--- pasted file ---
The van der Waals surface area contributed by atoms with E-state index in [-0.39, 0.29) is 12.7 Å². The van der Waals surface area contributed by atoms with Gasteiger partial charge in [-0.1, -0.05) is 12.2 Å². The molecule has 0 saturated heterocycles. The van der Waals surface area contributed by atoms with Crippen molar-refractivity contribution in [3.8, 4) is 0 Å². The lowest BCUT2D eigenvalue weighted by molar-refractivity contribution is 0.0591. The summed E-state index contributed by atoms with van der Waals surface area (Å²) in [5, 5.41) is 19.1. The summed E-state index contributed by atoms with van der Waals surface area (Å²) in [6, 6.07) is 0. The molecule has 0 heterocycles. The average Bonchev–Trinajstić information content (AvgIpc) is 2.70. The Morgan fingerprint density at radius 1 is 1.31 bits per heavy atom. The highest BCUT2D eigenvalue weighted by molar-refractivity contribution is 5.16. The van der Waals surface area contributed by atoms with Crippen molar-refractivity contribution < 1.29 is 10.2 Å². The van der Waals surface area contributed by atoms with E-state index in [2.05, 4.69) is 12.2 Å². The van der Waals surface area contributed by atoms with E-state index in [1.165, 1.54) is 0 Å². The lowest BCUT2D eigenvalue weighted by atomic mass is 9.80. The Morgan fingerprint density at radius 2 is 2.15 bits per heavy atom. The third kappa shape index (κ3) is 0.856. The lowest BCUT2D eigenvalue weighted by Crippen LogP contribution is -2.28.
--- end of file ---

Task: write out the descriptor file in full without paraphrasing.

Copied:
The van der Waals surface area contributed by atoms with E-state index in [-0.39, 0.29) is 12.7 Å². The van der Waals surface area contributed by atoms with Gasteiger partial charge in [-0.1, -0.05) is 12.2 Å². The molecule has 0 saturated heterocycles. The van der Waals surface area contributed by atoms with Crippen molar-refractivity contribution in [3.8, 4) is 0 Å². The lowest BCUT2D eigenvalue weighted by molar-refractivity contribution is 0.0591. The summed E-state index contributed by atoms with van der Waals surface area (Å²) in [5, 5.41) is 19.1. The summed E-state index contributed by atoms with van der Waals surface area (Å²) in [6, 6.07) is 0. The molecule has 0 heterocycles. The average Bonchev–Trinajstić information content (AvgIpc) is 2.70. The Morgan fingerprint density at radius 1 is 1.31 bits per heavy atom. The highest BCUT2D eigenvalue weighted by molar-refractivity contribution is 5.16. The van der Waals surface area contributed by atoms with Crippen molar-refractivity contribution < 1.29 is 10.2 Å². The van der Waals surface area contributed by atoms with E-state index in [2.05, 4.69) is 12.2 Å². The van der Waals surface area contributed by atoms with E-state index in [1.165, 1.54) is 0 Å². The lowest BCUT2D eigenvalue weighted by atomic mass is 9.80. The Morgan fingerprint density at radius 2 is 2.15 bits per heavy atom. The third kappa shape index (κ3) is 0.856. The lowest BCUT2D eigenvalue weighted by Crippen LogP contribution is -2.28.